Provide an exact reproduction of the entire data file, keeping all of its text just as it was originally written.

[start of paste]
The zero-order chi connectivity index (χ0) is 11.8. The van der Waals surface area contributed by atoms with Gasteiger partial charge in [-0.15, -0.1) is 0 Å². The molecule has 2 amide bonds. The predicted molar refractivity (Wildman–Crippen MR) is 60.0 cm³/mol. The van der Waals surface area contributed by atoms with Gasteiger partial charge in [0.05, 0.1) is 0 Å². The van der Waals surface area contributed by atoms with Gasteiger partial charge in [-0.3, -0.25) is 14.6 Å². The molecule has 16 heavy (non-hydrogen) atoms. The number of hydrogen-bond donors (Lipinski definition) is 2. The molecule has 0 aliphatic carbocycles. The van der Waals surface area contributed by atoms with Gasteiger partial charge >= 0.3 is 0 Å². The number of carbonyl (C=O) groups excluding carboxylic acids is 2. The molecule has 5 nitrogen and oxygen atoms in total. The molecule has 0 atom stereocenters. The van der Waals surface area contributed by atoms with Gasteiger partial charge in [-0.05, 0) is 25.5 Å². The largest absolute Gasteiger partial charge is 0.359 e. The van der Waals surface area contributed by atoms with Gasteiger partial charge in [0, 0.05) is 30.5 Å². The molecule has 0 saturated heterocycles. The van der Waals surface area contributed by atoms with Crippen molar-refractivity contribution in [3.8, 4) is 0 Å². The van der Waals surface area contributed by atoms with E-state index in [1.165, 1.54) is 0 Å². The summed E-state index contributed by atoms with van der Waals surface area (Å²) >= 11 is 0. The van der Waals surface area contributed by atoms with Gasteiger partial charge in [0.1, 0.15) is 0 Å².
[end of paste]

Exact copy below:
The zero-order chi connectivity index (χ0) is 11.8. The van der Waals surface area contributed by atoms with Gasteiger partial charge in [-0.15, -0.1) is 0 Å². The molecule has 2 amide bonds. The predicted molar refractivity (Wildman–Crippen MR) is 60.0 cm³/mol. The van der Waals surface area contributed by atoms with Gasteiger partial charge in [0.05, 0.1) is 0 Å². The van der Waals surface area contributed by atoms with Gasteiger partial charge in [-0.3, -0.25) is 14.6 Å². The molecule has 16 heavy (non-hydrogen) atoms. The number of hydrogen-bond donors (Lipinski definition) is 2. The molecule has 0 aliphatic carbocycles. The van der Waals surface area contributed by atoms with Gasteiger partial charge >= 0.3 is 0 Å². The number of carbonyl (C=O) groups excluding carboxylic acids is 2. The molecule has 5 nitrogen and oxygen atoms in total. The molecule has 0 atom stereocenters. The van der Waals surface area contributed by atoms with Gasteiger partial charge in [-0.05, 0) is 25.5 Å². The largest absolute Gasteiger partial charge is 0.359 e. The van der Waals surface area contributed by atoms with Gasteiger partial charge in [0, 0.05) is 30.5 Å². The molecule has 0 saturated heterocycles. The van der Waals surface area contributed by atoms with Crippen molar-refractivity contribution in [3.8, 4) is 0 Å². The van der Waals surface area contributed by atoms with E-state index in [1.165, 1.54) is 0 Å². The summed E-state index contributed by atoms with van der Waals surface area (Å²) >= 11 is 0. The van der Waals surface area contributed by atoms with Gasteiger partial charge in [0.1, 0.15) is 0 Å².